Editorial: How to put out another Chicago Fire

SHARE Editorial: How to put out another Chicago Fire
SHARE Editorial: How to put out another Chicago Fire

Jesus “Chuy” Garcia, the man who would be mayor, says Chicago’s financial mess is the city’s “greatest crisis since the Great Chicago Fire.”

We never quite thought about it that way before, so colorfully and dramatically. But, you know, Garcia is probably right. We can’t think of another crisis since the Great Fire that so threatens to take our city down.


Continuing the comparison, then, Chicagoans should be looking for a mayor prepared to tackle today’s crisis in the same pragmatic and immediate way that leading Chicagoans of 1871 rebuilt our city — fast and smart.

Cook County Commissioner Garcia’s plan to solve the city’s financial problems, unfortunately, is no plan at all, not if you’re looking for fast and smart. Mayor Rahm Emanuel’s plan, on the other hand, is fairly straight-up and realistic, premised on the notion of shared sacrifice by both public employees and taxpayers. Beware of commentators who claim a false equivalency, saying both plans are disappointingly vague. That is not true. Only one plan, Garcia’s, largely ducks the hard choices that must be made.

In an 18-page blueprint released on Friday, and in an op-ed in the Sun-Times on Sunday, Garcia dares to take only the most timid stand for public pension reform — he might be open to restructuring benefits for future employees — and relies almost entirely on long-range and highly speculative measures to cut the costs of government.

What are we to make, for example, of Garcia’s big idea that the city and three other local governments — the Chicago Public Schools, City Colleges and Park District — should collaborate more closely, sharing costs, conceivably saving the city as much as $300 million a year?

Great, right? Let’s give it a try. But the savings is frightfully speculative. And Chicago has enormous bills to pay right now.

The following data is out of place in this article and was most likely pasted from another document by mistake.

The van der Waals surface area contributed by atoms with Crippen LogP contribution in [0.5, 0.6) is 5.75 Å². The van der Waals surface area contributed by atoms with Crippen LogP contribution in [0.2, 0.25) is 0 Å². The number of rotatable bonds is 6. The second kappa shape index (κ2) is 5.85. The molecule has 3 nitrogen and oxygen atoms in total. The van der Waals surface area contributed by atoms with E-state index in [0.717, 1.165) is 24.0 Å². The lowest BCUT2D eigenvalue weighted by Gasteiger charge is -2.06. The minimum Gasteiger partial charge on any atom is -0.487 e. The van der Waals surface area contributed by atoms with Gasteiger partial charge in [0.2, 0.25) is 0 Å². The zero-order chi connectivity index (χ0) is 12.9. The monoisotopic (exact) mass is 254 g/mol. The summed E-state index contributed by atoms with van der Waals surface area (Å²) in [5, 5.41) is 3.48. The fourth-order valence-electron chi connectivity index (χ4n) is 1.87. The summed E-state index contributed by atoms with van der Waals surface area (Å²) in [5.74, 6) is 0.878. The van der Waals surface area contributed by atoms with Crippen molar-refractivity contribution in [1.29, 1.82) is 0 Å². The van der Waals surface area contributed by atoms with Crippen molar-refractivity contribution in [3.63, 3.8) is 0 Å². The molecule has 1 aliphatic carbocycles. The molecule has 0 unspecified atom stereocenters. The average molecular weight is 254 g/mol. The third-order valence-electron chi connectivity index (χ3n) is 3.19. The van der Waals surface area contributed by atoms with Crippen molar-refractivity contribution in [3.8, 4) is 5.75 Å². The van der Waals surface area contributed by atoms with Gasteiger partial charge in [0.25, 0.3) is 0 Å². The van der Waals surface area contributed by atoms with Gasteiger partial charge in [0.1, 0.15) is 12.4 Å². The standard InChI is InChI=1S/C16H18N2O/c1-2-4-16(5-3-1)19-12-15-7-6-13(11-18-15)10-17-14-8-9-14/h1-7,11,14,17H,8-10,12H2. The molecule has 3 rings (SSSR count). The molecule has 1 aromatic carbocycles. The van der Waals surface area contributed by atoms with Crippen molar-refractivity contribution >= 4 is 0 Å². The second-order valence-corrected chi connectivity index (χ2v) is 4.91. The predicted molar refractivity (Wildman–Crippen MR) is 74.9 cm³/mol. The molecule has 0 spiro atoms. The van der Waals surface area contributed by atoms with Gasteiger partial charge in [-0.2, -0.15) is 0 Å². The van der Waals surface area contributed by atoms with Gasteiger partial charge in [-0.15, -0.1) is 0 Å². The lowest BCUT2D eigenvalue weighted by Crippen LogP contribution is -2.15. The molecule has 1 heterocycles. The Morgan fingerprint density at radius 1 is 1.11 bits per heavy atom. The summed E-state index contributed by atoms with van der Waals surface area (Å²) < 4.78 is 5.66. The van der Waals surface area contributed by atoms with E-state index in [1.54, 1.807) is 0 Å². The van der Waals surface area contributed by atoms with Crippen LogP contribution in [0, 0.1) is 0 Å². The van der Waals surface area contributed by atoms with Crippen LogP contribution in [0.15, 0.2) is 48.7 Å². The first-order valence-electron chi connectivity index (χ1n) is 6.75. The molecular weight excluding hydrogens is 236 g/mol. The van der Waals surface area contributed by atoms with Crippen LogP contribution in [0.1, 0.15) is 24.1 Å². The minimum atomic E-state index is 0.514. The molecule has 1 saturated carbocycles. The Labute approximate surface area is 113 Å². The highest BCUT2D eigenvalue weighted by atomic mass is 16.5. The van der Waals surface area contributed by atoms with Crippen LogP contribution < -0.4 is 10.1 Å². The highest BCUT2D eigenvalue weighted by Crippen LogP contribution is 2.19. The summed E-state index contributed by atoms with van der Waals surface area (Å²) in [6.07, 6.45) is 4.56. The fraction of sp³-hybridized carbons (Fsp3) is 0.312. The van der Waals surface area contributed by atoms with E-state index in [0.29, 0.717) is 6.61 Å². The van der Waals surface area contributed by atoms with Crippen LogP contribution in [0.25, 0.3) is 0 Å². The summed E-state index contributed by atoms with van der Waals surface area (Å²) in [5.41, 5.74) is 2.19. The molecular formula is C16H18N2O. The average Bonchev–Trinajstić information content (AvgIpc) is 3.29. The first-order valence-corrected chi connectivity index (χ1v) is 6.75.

Or how about Garcia’s plan for the city and county to collaborate more closely, as well, saving an estimated $70 million, half of which would go to the city?

Again, terrific. Give it a shot. But a city can’t budget wishes.

Garcia also says pension investment fees can be reduced for each or the city’s pension systems, saving another $50 million.

This, actually, is a promising idea, proposed by City Treasurer Kurt Summers well before Garcia caught on to it. But it is also small potatoes. Chicago needs a whole potato farm.

Let’s understand the size of the Goliath in need of slaying:

Chicago’s four public employee retirement funds are short nearly $20 billion. Each fund has just a fraction of the money it needs to pay promised benefits. The firefighters’ pension system — worst of the bunch — is only 24 percent funded.

We can complain until the cows come home that City Hall is to blame for this woeful underfunding, failing to make adequate payments into the retirement systems year after year — long before Emanuel was elected — and this is true. But it doesn’t fix a thing. Higher taxes alone will no longer solve the problem. The pensions themselves must be restructured, with benefits somewhat reduced.

Chicago faces three big bills immediately. It must, by law, determine this year how it will pay $550 million more into the police and firefighter funds next year. It faces a budget deficit of at least $300 million for 2016. And the city must budget at least $50 million for the Municipal Employees and Laborers funds this year.

Rahm Emanuel’s solution, as laid out in an op-ed in the Sun-Times on Sunday, gets right to the necessary but unpopular point. He would do his best to pass legislation to restructure the pensions of police officers, firefighters and teachers, following the “roadmap” of how he reworked pensions for municipal workers and laborers. Cost-of-living increases would be reduced, except for retirees with lower pension income, and employees gradually would make higher contributions. The age of retirement would not be changed.

Emanuel may not be able to force these reforms on the unions, especially if a looming Illinois Supreme Court decision on the inviolability of pension commitments goes the wrong way. But the mayor knows what he wants.

As for the revenue side of the equation, Emanuel writes, property tax hikes would be a last resort, with exemptions created for “low- and middle-income families,” and only after looking at a “broad mix of potential revenue sources.” During a televised debate Monday hosted by Carol Marin, he said, “Everything I’m doing is to avoid a property tax.”

We’re not sure what that “broad mix” is. This is where Emanuel himself grows vague, and where Garcia’s potential long-term partial fixes start looking better. The mayor should be more open to the various smaller revenue ideas kicked around in this election cycle, such as a modest La Salle Street traders tax.

But Emanuel has found ways to avoid a property tax hike for four years, instead panning for the last gold nuggets in played-out streams. He has demonstrated a reluctance to hit up the average Chicago homeowner any sooner — and for any more — than he must.

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